Various markets and marketing can make a difference in how the painting is priced. With that being said, just because I say your painting is worth $200 doesn't mean that someone else is willing to pay $500 or vice versa. Factor in how quickly you want to make the sale and how important for you to have a sale.
Some artists prefer to hold onto their art and continue to be the 'staving artist' without building up their confidence and repetoire.
How do you price your art?
It's all relative, isn't it? What you think you are worth is most likely how you will base your pricing. I see many artists with low self worth price too low. I see others who feel they deserve more and price too high. It is my opinion only. Art is subjective. Pricing is subjective.
Do you base your pricing on:
Time spent painting which leads to the question, 'How much is your time worth?'
The medium used?
The cost of your materials?
Your experience and or talent?
Smart marketing efforts?
Your self worth?
The surrounding market and their knowledge and appreciation of art?
Recently we sold a painting and the artist was very upset with the low price it sold for. Others were surprised we were able to sell the painting for the price we offered it. Some people even felt it was 'unsellable'. The buyer was thrilled with her purchase, however, she would not purchase it at a higher price. When an artist knows the feeling that was put into the art and what it meant at that time makes it 'priceless'. When the art sells for a 'dollar' amount, it doesn't match the same emotional feeling the artist had. How do you put a price on that?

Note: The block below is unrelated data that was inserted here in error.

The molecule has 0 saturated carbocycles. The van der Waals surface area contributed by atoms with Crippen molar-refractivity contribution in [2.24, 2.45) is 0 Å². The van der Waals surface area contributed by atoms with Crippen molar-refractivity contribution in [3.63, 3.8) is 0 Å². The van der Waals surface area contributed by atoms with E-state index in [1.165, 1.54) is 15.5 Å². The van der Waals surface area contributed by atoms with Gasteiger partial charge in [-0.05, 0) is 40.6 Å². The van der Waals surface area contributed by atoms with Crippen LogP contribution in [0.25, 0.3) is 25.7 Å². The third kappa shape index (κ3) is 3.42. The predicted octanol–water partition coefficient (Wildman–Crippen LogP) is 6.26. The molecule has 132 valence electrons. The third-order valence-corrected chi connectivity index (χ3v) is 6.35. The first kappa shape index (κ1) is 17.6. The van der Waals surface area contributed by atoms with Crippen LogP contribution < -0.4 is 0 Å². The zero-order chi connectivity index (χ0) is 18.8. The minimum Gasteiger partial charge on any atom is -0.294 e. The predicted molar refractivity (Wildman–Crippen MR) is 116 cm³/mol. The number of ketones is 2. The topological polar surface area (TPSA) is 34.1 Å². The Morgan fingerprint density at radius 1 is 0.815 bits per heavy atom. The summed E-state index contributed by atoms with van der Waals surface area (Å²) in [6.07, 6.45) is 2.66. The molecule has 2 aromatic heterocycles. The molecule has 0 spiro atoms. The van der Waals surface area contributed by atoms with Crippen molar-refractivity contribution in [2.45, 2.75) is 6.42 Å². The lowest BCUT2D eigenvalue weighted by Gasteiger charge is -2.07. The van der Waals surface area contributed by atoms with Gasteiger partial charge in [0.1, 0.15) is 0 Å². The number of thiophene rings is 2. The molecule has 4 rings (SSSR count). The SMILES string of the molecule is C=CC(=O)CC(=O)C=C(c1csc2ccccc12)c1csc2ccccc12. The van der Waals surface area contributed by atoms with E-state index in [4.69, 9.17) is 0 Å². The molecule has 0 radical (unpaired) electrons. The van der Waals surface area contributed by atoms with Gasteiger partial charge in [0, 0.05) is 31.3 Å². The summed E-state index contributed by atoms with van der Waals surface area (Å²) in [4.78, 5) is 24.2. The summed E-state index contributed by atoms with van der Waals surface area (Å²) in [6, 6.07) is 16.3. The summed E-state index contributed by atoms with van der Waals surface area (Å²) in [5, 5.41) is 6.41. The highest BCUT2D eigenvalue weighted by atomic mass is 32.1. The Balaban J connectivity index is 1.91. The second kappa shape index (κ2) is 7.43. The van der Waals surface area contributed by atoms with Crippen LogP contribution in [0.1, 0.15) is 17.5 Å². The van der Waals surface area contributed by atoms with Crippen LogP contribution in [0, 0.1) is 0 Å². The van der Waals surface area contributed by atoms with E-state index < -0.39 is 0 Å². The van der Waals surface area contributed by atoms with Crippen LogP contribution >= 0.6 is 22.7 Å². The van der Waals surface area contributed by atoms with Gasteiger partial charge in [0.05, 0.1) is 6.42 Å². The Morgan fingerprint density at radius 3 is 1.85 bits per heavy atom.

My recommendations for pricing your art is to consider the following:
How important is it for you to have the artwork be sold for your portfolio?
Can you use the extra money earned to reinvest into your business?
Is it better for you to put money in your bank account?
Are you attached emotionally to the artwork and what price would make you upset if it sold? Add 50%.
Do you come from a sense of abundance and knowing that the right buyer will be willing to pay your price?
Do not compare your prices with others. Only you can do what you do. Remember it is original art.
When pricing your art, start with what feels good to you. What makes you comfortable then add a tad more. Ask for guidance from people who are successful in art. Do not ask 'starving artists'. Be strong in your conviction, however, be flexible if you need to adjust the price. Who knows! Maybe you will need to increase your prices. We did that recently with an artist in our Bucerias art gallery. We kept saying your prices are too low. She was nervous not wanting to lose sales. Two days after raising her prices we sold 7 of her small 'pocket paintings' and now she is doing a special selection of slightly larger paintings for the gallery at a higher price.
Continue on artists. Be proud of your work. Expression and art changes the world....and that my friends is priceless!